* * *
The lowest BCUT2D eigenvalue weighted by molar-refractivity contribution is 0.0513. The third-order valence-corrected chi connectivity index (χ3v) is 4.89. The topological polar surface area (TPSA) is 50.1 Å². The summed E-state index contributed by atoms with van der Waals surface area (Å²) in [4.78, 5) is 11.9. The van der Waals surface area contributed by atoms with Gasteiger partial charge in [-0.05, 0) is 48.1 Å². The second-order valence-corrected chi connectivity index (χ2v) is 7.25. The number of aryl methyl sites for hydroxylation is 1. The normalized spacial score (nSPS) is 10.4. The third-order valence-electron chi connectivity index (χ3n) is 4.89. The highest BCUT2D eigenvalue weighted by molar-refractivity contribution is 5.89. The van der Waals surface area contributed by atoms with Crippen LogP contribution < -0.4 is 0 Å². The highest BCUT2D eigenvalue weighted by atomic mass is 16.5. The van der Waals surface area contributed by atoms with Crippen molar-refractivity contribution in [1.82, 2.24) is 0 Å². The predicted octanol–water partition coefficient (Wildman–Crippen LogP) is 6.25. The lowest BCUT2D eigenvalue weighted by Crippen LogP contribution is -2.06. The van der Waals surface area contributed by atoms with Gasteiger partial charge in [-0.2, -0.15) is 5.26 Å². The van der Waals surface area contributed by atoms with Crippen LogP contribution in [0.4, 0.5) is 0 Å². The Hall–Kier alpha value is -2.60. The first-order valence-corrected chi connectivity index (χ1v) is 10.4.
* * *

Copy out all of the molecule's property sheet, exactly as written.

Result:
The lowest BCUT2D eigenvalue weighted by molar-refractivity contribution is 0.0513. The third-order valence-corrected chi connectivity index (χ3v) is 4.89. The topological polar surface area (TPSA) is 50.1 Å². The summed E-state index contributed by atoms with van der Waals surface area (Å²) in [4.78, 5) is 11.9. The van der Waals surface area contributed by atoms with Gasteiger partial charge in [-0.05, 0) is 48.1 Å². The second-order valence-corrected chi connectivity index (χ2v) is 7.25. The number of aryl methyl sites for hydroxylation is 1. The normalized spacial score (nSPS) is 10.4. The third-order valence-electron chi connectivity index (χ3n) is 4.89. The highest BCUT2D eigenvalue weighted by molar-refractivity contribution is 5.89. The van der Waals surface area contributed by atoms with Crippen LogP contribution < -0.4 is 0 Å². The highest BCUT2D eigenvalue weighted by atomic mass is 16.5. The van der Waals surface area contributed by atoms with Crippen molar-refractivity contribution in [1.82, 2.24) is 0 Å². The predicted octanol–water partition coefficient (Wildman–Crippen LogP) is 6.25. The lowest BCUT2D eigenvalue weighted by Crippen LogP contribution is -2.06. The van der Waals surface area contributed by atoms with Gasteiger partial charge in [-0.2, -0.15) is 5.26 Å². The van der Waals surface area contributed by atoms with Crippen LogP contribution in [0.4, 0.5) is 0 Å². The Hall–Kier alpha value is -2.60. The first-order valence-corrected chi connectivity index (χ1v) is 10.4.